In the Marvel Cinematic Universe, where the Avengers battle on the big screen, the math seems pretty simple. Captain America equals good, Thanos equals bad. Captain America equals right, Thanos equals wrong. Cap was designed by science, the Mad Titan uses magic to redesign the galaxy.

Or does he? If we look at these two characters, the choices they make, how they came to be and what they do, who's really on the side of science?

To answer this question, we must enter the realm of gene editing where we meet something that sounds like something out of 1950s B movie: CRISPR! A Nature News article published in 2015 even carried the B-movie title “CRISPR, The Disruptor.” But while CRISPR has a sci-fi, cosmic-sounding ring to it, it is actually derived from the inner workings of the most ancient life here on earth: bacteria.

A puzzle about sequencing patterns in the genome of bacterium Escherichia coli that began in 1987, deepened further in 1995 when it was discovered that other microbes showed the same pattern of “clustered regularly interspaced short palindromic repeats.” That long stretch of words birthed the acronym “CRISPR.”

So, the puzzling sequence had a name, but what did it do and why was it there? In 2007, food scientists at Danisco noticed that CRISPR represented DNA from viruses that attack bacteria. In a similar fashion to your immune system maintaining a “hit list” of pathogens to attack, CRISPR represents an ancient part of the bacterial immune response that allows instant recognition and targeting during a viral invasion. All of this would be neat and useful but CRISPR wouldn’t be so “avenging” if all it could do was help recognize an invader. It needs to be able to attack invaders too.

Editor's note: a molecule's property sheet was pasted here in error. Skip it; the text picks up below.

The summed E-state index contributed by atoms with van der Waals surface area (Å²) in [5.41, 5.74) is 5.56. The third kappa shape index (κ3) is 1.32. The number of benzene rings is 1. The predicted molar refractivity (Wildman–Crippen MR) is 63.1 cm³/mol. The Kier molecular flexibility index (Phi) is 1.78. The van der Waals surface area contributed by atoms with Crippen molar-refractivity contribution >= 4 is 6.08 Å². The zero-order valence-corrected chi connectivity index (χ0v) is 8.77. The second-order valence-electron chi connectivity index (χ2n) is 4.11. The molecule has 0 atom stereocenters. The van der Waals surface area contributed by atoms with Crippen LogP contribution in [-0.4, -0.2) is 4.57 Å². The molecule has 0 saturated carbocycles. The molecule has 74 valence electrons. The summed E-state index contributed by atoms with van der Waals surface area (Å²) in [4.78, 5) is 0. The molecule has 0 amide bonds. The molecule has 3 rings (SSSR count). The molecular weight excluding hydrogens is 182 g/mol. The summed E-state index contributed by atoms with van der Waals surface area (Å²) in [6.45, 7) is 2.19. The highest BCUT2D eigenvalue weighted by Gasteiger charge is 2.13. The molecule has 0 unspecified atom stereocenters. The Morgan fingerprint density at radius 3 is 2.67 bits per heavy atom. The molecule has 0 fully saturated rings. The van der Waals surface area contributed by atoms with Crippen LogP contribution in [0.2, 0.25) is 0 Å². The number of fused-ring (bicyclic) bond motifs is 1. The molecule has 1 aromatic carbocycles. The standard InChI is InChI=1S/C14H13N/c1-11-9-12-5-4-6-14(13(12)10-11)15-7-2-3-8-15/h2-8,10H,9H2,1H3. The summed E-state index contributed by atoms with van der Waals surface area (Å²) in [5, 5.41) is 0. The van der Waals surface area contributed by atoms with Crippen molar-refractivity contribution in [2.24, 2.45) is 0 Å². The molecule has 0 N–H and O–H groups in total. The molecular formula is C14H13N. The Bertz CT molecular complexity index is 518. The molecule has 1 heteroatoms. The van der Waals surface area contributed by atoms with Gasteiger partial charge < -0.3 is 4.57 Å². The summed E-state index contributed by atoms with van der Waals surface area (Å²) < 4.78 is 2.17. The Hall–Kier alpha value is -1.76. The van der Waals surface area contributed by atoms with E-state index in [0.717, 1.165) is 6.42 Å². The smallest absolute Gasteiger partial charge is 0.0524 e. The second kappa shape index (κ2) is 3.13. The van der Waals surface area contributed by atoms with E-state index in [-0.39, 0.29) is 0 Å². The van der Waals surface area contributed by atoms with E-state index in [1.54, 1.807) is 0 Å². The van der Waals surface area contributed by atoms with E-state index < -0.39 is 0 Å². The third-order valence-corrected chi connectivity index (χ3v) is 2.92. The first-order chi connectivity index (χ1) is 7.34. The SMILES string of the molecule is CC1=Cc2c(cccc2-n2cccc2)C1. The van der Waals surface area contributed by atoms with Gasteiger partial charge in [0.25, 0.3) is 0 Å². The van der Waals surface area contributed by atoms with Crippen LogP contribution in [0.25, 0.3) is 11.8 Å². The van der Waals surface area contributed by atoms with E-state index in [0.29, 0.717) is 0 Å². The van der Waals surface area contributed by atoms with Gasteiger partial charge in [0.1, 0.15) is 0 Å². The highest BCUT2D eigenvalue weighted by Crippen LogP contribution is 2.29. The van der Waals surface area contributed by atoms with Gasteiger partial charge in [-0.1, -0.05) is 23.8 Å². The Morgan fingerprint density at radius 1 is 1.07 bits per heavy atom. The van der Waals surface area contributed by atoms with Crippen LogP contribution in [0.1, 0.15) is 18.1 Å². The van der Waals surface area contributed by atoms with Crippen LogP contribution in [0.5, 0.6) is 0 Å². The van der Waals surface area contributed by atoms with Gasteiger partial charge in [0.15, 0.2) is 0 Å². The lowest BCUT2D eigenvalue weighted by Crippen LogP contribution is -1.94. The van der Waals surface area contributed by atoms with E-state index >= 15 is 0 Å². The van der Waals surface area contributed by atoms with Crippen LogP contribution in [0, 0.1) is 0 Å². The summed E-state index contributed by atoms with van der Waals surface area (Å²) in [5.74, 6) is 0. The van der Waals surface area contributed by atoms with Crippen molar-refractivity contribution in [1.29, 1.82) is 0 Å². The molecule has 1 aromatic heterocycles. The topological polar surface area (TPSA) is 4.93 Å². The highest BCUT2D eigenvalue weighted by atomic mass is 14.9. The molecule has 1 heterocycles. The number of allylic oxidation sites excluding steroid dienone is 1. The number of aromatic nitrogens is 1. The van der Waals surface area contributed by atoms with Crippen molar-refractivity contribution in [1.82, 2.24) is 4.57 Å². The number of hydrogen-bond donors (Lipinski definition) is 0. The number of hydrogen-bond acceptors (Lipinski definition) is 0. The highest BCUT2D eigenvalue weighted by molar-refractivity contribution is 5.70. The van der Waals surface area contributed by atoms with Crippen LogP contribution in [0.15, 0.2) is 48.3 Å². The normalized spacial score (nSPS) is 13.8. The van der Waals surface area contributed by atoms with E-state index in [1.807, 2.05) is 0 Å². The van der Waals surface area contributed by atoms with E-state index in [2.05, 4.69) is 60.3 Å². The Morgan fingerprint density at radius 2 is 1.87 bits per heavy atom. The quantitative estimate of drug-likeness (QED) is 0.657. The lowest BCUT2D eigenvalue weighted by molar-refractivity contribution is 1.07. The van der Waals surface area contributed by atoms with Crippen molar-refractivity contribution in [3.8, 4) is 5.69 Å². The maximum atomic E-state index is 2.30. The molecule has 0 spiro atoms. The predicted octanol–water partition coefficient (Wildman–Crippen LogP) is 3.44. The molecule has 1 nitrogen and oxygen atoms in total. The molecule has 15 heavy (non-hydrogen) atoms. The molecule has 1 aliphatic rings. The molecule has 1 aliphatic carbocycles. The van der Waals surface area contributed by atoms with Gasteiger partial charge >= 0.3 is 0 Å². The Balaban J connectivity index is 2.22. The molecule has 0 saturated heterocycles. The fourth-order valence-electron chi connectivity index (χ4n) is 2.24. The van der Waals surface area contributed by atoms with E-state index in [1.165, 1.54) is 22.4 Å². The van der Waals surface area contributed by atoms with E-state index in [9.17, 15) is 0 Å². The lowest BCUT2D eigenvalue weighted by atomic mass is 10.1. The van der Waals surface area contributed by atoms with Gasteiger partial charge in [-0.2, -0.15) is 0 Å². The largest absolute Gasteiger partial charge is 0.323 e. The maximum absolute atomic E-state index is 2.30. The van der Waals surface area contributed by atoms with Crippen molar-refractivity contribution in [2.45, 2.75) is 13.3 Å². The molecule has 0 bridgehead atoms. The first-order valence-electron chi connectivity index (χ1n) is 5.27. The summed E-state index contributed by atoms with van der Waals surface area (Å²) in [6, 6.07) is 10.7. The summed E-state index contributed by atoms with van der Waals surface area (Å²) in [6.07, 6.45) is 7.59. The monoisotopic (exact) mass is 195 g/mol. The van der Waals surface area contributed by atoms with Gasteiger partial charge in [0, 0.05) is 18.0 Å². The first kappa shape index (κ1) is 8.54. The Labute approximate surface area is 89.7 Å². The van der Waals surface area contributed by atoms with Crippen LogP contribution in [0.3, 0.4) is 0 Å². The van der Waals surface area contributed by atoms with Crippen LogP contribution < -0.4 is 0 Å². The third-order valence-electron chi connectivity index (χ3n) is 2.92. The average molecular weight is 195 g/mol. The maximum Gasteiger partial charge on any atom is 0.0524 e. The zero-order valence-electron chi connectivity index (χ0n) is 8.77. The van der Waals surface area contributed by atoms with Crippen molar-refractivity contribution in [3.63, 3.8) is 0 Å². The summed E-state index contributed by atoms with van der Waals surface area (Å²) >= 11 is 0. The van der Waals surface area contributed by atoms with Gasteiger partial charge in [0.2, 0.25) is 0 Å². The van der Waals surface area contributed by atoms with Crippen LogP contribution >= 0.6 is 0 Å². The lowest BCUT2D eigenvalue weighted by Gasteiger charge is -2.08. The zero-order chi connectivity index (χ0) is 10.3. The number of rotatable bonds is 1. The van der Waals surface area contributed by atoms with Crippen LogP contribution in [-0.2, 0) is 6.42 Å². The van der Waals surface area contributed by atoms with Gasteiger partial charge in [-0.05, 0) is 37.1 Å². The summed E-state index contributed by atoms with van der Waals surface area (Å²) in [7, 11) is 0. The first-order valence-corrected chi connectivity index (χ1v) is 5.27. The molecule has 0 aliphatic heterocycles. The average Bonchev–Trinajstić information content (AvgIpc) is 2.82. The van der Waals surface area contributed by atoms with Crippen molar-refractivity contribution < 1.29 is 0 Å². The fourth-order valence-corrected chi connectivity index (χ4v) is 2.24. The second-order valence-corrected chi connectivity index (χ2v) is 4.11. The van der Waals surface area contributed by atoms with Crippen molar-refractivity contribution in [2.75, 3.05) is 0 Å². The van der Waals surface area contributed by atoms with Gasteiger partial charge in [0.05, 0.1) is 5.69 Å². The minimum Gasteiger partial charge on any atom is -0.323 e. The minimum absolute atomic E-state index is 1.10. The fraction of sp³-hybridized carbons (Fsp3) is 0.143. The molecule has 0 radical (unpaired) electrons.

This is where CRISPR-associated (Cas) proteins, always found near the CRISPR sequences in the DNA, make a grand entrance. Scientists realized in 2012 that CRISPR could be used in the greatest biological attack mission ever: gene editing. Cas proteins go in and chop up the DNA of viral attackers, thus destroying the virus and preventing it from replicating. Cas9 is the most commonly used enzyme and comes from Streptococcus pyogenes—the bacterium infamous for giving you strep throat.

DNA strands are then repaired if it’s a gene deletion, or a new sequence (that can be either beneficial or damaging to the organism) can be inserted to alter the host genome. More recent discoveries like CRISPR-Cas3 are even more powerful. Cas3 doesn’t chop up the DNA but rather erases huge stretches of it. If precise control of the erasure boundaries can be enabled, this holds even more power and promise for gene editing.

Using these procedures in an embryonic (egg or sperm) cell enables the “edits” to be part of the genetic code that goes to the next generation as “inherited characteristics”. As long as you know the right sequence—a guide RNA—to give the Cas9, you can do a cut-and-paste job into any genome.